A short while ago I wrote a post challenging the notion that you should automatically plonk your money in your 401k, because:
1. It’s ‘forced savings’
2. It’s pre-tax savings
3. You get free money from your employer!
Yesterday I wrote a follow-up saying acknowledging that these are all good things to have in an investment.
But, not the only things … in fact, there’s only ONE THING that I want from an investment: that it gives me a return that supports My Life.
Not, the life that the investment is capable of supporting … not the life that I have … not even the life that I want … but, nothing less than the life that I need.
But, I expected to cop some flak, and here is some of it …
Historically real estate tracks inflation, not 6% annually. You’re also forgetting maintenance and property tax, water/sewage, heat, etc. When you want to retire you’re also forgetting the cost of selling the properties.
In fact, this is a really common theme amongst the detractors (there were a lot of positive comments, too) … but, who ever said that you should invest in ordinary residential real-estate in ordinary locations?
Also, those who ‘remembered’ the costs of these direct investments (which I did allow for) , we tend to forget the hidden management costs and fees of the funds that your 401k invests in (which I did not allow for).
If you wait three years, real estate ‘good deals’ will be everywhere and you won’t have to invest the time to find them. That will likely be a better time to move money back into real estate.
This is the mistake of trying to time the market; this affects both the 401k ‘option’ and the alternatives, and probably requires a whole post in itself … if you are interested in the real-estate option (and, it is just one of many non-401k options that you could take) and you can find something that ‘works’ now, go for it!
One major flaw in your analysis…and I’m sure I could find others if I look hard enough:
You’re not accurately accounting for taxes here at all. The contributions to the 401(k) Plan are on a pre-tax basis. If you’re saving money in a bank account to buy real estate, that’s on an after-tax basis. To save $5k in a 401(k) Plan, you have to earn $5k. To save $5k in a bank account, you’ll need to earn $6,667 assuming a 25% tax rate.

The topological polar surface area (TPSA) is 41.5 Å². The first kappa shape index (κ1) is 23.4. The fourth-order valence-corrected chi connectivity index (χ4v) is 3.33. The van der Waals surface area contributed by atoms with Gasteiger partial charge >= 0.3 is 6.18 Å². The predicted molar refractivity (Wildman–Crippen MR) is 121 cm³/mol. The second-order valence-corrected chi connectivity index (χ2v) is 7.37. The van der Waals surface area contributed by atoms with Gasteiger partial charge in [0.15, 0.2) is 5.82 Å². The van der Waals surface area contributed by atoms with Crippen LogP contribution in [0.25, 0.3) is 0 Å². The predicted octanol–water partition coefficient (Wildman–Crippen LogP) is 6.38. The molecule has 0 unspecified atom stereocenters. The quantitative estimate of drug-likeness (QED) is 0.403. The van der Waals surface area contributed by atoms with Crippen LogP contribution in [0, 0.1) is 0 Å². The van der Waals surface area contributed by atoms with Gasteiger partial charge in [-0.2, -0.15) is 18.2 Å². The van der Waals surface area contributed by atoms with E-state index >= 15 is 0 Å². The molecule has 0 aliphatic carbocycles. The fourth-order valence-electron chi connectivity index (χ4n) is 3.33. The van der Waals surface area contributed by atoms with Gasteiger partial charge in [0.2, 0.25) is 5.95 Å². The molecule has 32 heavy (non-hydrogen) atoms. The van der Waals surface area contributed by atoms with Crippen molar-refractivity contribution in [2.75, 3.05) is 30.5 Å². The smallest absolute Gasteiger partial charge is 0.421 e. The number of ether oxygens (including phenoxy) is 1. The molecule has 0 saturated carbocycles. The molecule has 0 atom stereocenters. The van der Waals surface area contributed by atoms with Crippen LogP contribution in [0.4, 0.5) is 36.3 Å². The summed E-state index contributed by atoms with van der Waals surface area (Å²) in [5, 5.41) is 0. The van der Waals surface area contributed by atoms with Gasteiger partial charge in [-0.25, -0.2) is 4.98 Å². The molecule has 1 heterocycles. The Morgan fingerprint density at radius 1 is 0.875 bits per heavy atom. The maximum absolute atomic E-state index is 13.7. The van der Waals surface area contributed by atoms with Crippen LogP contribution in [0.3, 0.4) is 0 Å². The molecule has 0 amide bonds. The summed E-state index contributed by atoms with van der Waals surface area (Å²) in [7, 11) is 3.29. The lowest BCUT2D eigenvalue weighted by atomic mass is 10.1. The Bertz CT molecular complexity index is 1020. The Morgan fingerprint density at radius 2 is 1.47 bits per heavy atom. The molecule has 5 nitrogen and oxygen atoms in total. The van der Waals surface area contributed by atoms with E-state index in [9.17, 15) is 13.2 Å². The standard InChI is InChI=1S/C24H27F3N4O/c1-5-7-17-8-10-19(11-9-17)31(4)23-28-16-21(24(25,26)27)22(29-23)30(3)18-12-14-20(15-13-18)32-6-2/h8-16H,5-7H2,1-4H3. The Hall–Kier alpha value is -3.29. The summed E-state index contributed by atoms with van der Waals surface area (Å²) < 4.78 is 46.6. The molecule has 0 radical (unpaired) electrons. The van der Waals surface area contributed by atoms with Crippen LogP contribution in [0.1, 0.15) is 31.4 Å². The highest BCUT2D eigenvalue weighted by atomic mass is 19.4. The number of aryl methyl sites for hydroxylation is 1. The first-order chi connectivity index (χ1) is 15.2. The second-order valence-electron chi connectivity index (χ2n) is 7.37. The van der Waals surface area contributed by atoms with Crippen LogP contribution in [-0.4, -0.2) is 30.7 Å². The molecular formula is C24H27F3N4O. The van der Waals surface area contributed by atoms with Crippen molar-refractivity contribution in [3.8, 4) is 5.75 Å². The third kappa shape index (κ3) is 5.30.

I didn’t even talk about the risk inherent in real estate versus a diversified portfolio, or how your analysis of the return on the employer match is a bit off.
While it is good to think in unconventional ways at times, you better make sure you are accurately looking at these scenarios before you risk your entire future on them. While it could pan out, it could also blow up in your face.
Wise words, Paul. Of all the criticisms of my post that I read, Paul’s is most valid: I did not do an after-tax treatment (although, I did mention Capital Gains Tax); it’s just too damn complicated to run the numbers for a post like this … and, doesn’t change the relative outcome.
In fact, why do you think so many wealthy people invest in businesses and real-estate? It’s partly FOR the tax breaks! How much tax do you think that they legitimately pay per dollar earned compared to you, even WITH your 401k?
And, it appears that Pinyo of Moolanomey actually reran the numbers:
AJC – Interesting post, but I have to agree with the naysayers. Your analysis in scenario 1 didn’t include mortgage and other expenses. In part 2 of scenario one where you actually account for expenses and deposit everything into CD, the true advantage is only $63,000 over 30 years and this is before tax — after tax it’s virtually wiped out.
Sorry, Pinyo, on this one we’ll have to agree to disagree … unless you want to share your numbers? Then, I’m happy to do [yet another] followup.
BTW: real-estate is not the only viable alternative to saving in your 401k; my arguments apply to any investment that has the following four characteristics: leverage, depreciation, other tax deduction/s, and inflation protection.
Guys, the critical difference is this one – hardly mentioned in the comments at all: Real-estate has an apparent risk … but, the 401k option has a hidden risk.
I think we all understand the apparent risks of alternate investments v the nice, safe 401k (if you were set to retire at the end of 2007 and you ‘forgot’ to shift the bulk of your funds to the bond market, you may have a slightly different view on this) …
I’ll leave you with one thought: when was the last time that you read this headline:
‘Multimillionaire thanks the tax system for favoring his 401k … says” “without it, I would not be sitting in my beach house in Maui sipping Pina Coladas today”